An impacted tooth is one that fails to erupt into the dental arch within the specific time. Because impacted teeth do not erupt, they are retained throughout the individual's lifetime unless extracted or exposed surgically. Teeth may become impacted because of adjacent teeth, dense overlying bone, excessive soft tissue or a genetic abnormality. Most often, the cause of impaction is inadequate arch length and space in which to erupt. That is the total length of the alveolar arch is smaller than the tooth arch (the combined mesiodistal width of each tooth). The third molars are frequently impacted because they are the last teeth to erupt in the oral cavity. Mandibular third molars are more commonly impacted than their maxillary counterparts. As a general rule, all impacted teeth must be removed unless otherwise contraindicated.
Classifications enable the oral surgeon to determine the difficulty in removal of the impacted tooth. The primary factor determining the difficulty is accessibility, which is determined by adjacent teeth or other structures that impair access or delivery pathway. The majority of classification schemes are based on analysis on a radiograph. The most frequently considered factors are discussed below.
Angulation of tooth
Most commonly used classification system with respect to treatment planning. Depending on the angulation the tooth might be classified as
Relationship of tooth to anterior border of ramus
Relationship of tooth to occlusal plane
The depth of the impacted tooth compared with the adjacent second molar gives the basis for this type of classification. This was also given by Pell and Gregory and is called as Pell and Gregory A,B and C classification.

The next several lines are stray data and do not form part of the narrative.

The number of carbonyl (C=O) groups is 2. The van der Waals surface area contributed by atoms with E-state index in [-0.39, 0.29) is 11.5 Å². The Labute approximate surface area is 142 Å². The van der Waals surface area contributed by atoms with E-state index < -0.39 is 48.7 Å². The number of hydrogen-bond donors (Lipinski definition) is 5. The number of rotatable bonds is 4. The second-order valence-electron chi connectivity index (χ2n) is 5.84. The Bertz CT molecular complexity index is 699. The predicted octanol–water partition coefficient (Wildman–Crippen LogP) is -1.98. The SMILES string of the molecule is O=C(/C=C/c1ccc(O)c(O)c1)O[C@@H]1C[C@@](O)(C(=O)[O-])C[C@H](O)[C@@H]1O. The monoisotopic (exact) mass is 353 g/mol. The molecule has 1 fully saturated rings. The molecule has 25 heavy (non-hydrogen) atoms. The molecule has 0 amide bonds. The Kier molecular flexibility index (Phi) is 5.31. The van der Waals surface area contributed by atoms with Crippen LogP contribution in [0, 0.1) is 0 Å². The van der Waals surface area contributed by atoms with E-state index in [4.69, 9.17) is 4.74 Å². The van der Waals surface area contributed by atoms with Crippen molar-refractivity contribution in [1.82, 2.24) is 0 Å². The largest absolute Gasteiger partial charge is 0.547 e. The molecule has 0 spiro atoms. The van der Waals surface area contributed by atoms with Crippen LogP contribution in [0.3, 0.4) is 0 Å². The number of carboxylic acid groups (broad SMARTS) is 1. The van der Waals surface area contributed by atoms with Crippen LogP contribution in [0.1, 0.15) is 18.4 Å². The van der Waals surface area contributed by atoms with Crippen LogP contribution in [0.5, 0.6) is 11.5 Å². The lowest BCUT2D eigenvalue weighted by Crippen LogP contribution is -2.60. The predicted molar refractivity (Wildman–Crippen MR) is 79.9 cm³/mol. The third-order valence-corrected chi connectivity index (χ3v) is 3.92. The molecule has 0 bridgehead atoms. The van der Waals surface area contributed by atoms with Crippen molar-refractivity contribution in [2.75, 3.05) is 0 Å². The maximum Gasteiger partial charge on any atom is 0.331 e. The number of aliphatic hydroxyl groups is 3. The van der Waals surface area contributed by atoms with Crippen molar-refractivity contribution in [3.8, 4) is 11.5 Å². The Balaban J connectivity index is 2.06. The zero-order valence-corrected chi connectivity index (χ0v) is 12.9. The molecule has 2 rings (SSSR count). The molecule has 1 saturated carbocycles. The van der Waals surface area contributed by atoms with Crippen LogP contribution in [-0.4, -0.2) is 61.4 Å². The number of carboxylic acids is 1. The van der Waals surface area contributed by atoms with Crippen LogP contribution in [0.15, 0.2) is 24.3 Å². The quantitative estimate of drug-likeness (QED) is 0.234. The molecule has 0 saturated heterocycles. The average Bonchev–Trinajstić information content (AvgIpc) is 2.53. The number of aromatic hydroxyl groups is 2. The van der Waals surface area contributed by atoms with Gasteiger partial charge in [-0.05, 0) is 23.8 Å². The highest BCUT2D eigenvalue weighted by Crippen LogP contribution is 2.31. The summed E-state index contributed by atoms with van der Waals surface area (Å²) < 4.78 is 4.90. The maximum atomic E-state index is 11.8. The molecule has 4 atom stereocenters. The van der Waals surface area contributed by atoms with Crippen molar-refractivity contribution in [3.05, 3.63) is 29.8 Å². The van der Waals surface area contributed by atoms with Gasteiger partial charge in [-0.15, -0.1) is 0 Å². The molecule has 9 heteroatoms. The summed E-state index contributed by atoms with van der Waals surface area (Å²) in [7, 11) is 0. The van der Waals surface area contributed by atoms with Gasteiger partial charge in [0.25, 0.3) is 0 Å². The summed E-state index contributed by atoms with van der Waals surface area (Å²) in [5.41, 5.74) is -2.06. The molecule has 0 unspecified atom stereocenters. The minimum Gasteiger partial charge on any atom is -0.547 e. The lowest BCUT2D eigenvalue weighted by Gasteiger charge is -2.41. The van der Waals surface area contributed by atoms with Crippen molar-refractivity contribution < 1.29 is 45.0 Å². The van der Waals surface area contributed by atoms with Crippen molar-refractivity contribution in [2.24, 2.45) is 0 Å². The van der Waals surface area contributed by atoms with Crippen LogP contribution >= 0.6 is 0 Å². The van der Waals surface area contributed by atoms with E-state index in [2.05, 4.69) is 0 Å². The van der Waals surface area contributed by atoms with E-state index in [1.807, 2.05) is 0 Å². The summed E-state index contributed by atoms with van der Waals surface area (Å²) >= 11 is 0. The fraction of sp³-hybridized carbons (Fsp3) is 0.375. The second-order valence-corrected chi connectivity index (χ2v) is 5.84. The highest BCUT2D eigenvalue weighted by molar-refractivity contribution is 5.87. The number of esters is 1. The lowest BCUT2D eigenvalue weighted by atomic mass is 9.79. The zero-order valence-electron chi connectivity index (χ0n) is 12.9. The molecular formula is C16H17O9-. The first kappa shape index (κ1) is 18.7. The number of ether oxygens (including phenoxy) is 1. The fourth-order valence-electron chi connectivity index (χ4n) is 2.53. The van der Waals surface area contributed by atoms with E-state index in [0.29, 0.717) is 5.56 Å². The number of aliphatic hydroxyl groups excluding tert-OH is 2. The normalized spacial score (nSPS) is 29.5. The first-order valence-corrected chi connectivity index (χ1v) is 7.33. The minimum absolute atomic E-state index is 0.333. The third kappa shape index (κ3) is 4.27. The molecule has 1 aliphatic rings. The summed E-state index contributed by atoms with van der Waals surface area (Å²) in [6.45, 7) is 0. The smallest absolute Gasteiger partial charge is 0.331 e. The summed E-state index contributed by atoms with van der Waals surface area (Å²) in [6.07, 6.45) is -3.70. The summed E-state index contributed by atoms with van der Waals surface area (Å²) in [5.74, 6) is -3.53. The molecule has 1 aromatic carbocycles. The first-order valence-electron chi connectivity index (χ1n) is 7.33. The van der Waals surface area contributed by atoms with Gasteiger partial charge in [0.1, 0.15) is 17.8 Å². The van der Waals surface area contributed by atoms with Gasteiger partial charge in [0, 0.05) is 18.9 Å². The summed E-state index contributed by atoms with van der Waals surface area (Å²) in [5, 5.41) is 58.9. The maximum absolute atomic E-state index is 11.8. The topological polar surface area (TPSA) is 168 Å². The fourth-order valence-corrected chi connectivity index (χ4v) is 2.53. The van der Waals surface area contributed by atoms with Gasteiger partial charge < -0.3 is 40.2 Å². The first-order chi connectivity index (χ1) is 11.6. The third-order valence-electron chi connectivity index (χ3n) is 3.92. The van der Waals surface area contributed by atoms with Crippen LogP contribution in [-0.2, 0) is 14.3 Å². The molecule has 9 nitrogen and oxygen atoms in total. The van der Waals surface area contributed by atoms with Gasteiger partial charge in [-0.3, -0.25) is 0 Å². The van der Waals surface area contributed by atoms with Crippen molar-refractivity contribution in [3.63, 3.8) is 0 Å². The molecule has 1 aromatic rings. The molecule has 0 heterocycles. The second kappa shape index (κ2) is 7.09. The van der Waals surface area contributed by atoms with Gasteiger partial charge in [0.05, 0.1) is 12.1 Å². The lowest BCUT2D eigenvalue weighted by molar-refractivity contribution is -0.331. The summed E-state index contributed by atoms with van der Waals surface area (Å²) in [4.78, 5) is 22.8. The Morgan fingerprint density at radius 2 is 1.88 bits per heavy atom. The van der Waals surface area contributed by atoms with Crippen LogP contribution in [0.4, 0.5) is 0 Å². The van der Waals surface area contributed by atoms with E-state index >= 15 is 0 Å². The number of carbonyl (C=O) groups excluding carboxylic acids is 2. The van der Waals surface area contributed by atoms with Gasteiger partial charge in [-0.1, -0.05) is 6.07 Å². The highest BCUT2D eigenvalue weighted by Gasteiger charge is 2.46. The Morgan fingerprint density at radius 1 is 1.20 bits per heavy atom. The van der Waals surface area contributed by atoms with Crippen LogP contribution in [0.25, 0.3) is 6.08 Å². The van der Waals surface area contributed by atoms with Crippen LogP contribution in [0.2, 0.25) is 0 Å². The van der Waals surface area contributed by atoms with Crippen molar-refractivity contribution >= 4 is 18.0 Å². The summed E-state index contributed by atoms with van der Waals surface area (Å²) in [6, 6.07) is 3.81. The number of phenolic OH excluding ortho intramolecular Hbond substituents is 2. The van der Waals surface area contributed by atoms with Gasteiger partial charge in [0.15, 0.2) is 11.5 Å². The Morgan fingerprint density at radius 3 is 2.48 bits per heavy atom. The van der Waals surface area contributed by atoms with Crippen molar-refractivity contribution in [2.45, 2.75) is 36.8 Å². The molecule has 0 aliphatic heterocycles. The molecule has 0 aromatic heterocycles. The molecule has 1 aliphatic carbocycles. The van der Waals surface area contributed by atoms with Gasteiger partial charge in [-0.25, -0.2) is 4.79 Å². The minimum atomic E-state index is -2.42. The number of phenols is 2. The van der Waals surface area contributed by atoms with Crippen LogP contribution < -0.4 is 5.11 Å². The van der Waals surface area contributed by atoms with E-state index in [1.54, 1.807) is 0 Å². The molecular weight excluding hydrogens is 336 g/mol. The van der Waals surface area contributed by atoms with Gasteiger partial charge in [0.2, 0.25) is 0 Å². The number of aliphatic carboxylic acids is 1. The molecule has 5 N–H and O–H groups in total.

Erupted teeth that are adjacent to impacted teeth are predisposed to periodontal disease. Since the most difficult tooth surface to be cleaned is the distal surface of the last tooth, in the presence of an impacted tooth there is always gingival inflammation around the second molar that is invariably present. Even this minor amount of inflammation can provide bacteria access to a larger portion of the root surface that results in early formation of periodontitis compromising the tooth. Even in situations in which no obvious communication exists between the mouth and the impacted third molar there may be enough communication to initiate dental caries (tooth decay).
Pericoronitis is an infection of the soft tissue that covers the crown of an impacted tooth and is usually caused by the normal oral micriobiota. For most people there exists a balance between the host defenses and the oral micriobiota but if the host defenses are compromised like during minor illness such as influenza or an upper respiratory tract infection, pericoronitis results. Another common cause is entrapment of food beneath the gum flap (also called an operculum). Pericoronitis can present as a mild infection or severe infection. In its mildest form it is just a localized tissue swelling and soreness whereas in severe forms the swelling is slightly larger even sometimes creating trismus (difficulty opening the mouth ).
Occasionally, an impacted tooth causes sufficient pressure on the roots of adjacent teeth causing it to resorb.
An impacted tooth occupies space that is usually filled with bone. This weakens that area of bone and renders the jaw more susceptible to fracture.
When impacted teeth are retained completely within the alveolar process, the associated follicular sac is also retained along with it. Though in most persons the dental follicle maintains its original size sometimes it may undergo cystic degeneration and become a dentigerous cyst or a keratocyst.
Most commonly the individual complains of food getting lodged beneath the gums and a soreness that is usually confused with throat infections. In slightly milder forms a swelling is visible and mouth opening becomes difficult in severe cases. Pain is invariably present.
All impacted teeth, unless and otherwise contraindicated, are considered for surgical removal.